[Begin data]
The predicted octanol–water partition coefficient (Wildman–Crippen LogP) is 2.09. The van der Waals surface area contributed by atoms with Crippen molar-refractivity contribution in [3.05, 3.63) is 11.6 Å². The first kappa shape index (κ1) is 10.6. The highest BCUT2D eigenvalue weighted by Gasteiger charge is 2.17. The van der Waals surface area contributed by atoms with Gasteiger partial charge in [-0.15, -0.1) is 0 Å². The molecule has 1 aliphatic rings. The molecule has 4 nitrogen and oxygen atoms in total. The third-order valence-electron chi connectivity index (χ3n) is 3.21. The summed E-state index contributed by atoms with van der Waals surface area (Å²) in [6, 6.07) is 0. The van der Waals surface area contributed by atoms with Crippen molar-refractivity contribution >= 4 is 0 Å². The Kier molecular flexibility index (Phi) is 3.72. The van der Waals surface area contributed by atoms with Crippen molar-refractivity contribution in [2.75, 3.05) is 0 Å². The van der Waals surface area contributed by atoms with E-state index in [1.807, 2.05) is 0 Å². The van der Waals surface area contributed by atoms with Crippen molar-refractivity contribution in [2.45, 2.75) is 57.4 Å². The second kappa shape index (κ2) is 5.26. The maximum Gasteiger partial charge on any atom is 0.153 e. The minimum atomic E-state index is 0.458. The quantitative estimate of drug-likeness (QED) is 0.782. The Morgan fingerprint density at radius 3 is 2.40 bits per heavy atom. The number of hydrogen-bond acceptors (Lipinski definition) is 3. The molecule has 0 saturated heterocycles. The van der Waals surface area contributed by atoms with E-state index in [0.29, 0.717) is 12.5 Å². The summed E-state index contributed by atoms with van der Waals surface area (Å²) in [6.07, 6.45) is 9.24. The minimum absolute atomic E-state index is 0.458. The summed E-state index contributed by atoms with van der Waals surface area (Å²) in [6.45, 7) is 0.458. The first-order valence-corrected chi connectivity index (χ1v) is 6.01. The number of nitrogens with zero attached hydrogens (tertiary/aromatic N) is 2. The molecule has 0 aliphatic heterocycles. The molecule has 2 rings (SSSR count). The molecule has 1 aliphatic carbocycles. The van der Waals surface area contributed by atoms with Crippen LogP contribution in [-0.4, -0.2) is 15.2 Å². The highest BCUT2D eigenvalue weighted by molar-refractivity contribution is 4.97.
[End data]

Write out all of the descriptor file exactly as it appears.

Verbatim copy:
The predicted octanol–water partition coefficient (Wildman–Crippen LogP) is 2.09. The van der Waals surface area contributed by atoms with Crippen molar-refractivity contribution in [3.05, 3.63) is 11.6 Å². The first kappa shape index (κ1) is 10.6. The highest BCUT2D eigenvalue weighted by Gasteiger charge is 2.17. The van der Waals surface area contributed by atoms with Gasteiger partial charge in [-0.15, -0.1) is 0 Å². The molecule has 1 aliphatic rings. The molecule has 4 nitrogen and oxygen atoms in total. The third-order valence-electron chi connectivity index (χ3n) is 3.21. The summed E-state index contributed by atoms with van der Waals surface area (Å²) in [6, 6.07) is 0. The van der Waals surface area contributed by atoms with Crippen molar-refractivity contribution >= 4 is 0 Å². The Kier molecular flexibility index (Phi) is 3.72. The van der Waals surface area contributed by atoms with Crippen molar-refractivity contribution in [2.75, 3.05) is 0 Å². The van der Waals surface area contributed by atoms with E-state index in [1.807, 2.05) is 0 Å². The van der Waals surface area contributed by atoms with Crippen molar-refractivity contribution in [2.45, 2.75) is 57.4 Å². The second kappa shape index (κ2) is 5.26. The maximum Gasteiger partial charge on any atom is 0.153 e. The minimum atomic E-state index is 0.458. The quantitative estimate of drug-likeness (QED) is 0.782. The Morgan fingerprint density at radius 3 is 2.40 bits per heavy atom. The number of hydrogen-bond acceptors (Lipinski definition) is 3. The molecule has 0 saturated heterocycles. The van der Waals surface area contributed by atoms with E-state index in [0.29, 0.717) is 12.5 Å². The summed E-state index contributed by atoms with van der Waals surface area (Å²) in [6.07, 6.45) is 9.24. The minimum absolute atomic E-state index is 0.458. The summed E-state index contributed by atoms with van der Waals surface area (Å²) in [6.45, 7) is 0.458. The first-order valence-corrected chi connectivity index (χ1v) is 6.01. The number of nitrogens with zero attached hydrogens (tertiary/aromatic N) is 2. The molecule has 0 aliphatic heterocycles. The molecule has 2 rings (SSSR count). The molecule has 1 aliphatic carbocycles. The van der Waals surface area contributed by atoms with Crippen LogP contribution in [-0.4, -0.2) is 15.2 Å². The highest BCUT2D eigenvalue weighted by molar-refractivity contribution is 4.97.